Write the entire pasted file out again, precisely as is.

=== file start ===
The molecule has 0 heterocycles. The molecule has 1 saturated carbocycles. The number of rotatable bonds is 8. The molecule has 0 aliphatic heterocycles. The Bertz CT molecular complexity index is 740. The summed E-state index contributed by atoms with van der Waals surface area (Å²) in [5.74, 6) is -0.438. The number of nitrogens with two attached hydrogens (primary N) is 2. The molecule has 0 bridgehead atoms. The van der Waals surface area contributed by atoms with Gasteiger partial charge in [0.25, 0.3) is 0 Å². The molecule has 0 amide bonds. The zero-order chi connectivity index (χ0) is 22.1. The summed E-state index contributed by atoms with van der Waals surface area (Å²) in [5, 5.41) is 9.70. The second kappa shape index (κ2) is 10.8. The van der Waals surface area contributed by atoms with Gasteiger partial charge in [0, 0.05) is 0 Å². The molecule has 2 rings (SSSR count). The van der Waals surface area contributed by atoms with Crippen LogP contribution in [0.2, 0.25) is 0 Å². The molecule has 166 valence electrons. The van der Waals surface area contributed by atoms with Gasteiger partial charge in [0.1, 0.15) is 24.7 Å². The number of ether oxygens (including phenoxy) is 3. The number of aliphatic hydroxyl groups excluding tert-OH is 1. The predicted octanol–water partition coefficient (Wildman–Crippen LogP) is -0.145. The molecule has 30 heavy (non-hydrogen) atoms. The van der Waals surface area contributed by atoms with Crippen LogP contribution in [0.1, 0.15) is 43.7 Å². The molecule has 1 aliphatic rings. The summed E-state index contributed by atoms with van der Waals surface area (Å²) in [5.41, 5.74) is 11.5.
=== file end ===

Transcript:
The molecule has 0 heterocycles. The molecule has 1 saturated carbocycles. The number of rotatable bonds is 8. The molecule has 0 aliphatic heterocycles. The Bertz CT molecular complexity index is 740. The summed E-state index contributed by atoms with van der Waals surface area (Å²) in [5.74, 6) is -0.438. The number of nitrogens with two attached hydrogens (primary N) is 2. The molecule has 0 bridgehead atoms. The van der Waals surface area contributed by atoms with Gasteiger partial charge in [0.25, 0.3) is 0 Å². The molecule has 0 amide bonds. The zero-order chi connectivity index (χ0) is 22.1. The summed E-state index contributed by atoms with van der Waals surface area (Å²) in [5, 5.41) is 9.70. The second kappa shape index (κ2) is 10.8. The van der Waals surface area contributed by atoms with Gasteiger partial charge in [0, 0.05) is 0 Å². The molecule has 2 rings (SSSR count). The van der Waals surface area contributed by atoms with Crippen LogP contribution in [0.2, 0.25) is 0 Å². The molecule has 166 valence electrons. The van der Waals surface area contributed by atoms with Gasteiger partial charge in [0.1, 0.15) is 24.7 Å². The number of ether oxygens (including phenoxy) is 3. The number of aliphatic hydroxyl groups excluding tert-OH is 1. The predicted octanol–water partition coefficient (Wildman–Crippen LogP) is -0.145. The molecule has 30 heavy (non-hydrogen) atoms. The van der Waals surface area contributed by atoms with Crippen LogP contribution in [0.1, 0.15) is 43.7 Å². The molecule has 1 aliphatic rings. The summed E-state index contributed by atoms with van der Waals surface area (Å²) in [5.41, 5.74) is 11.5.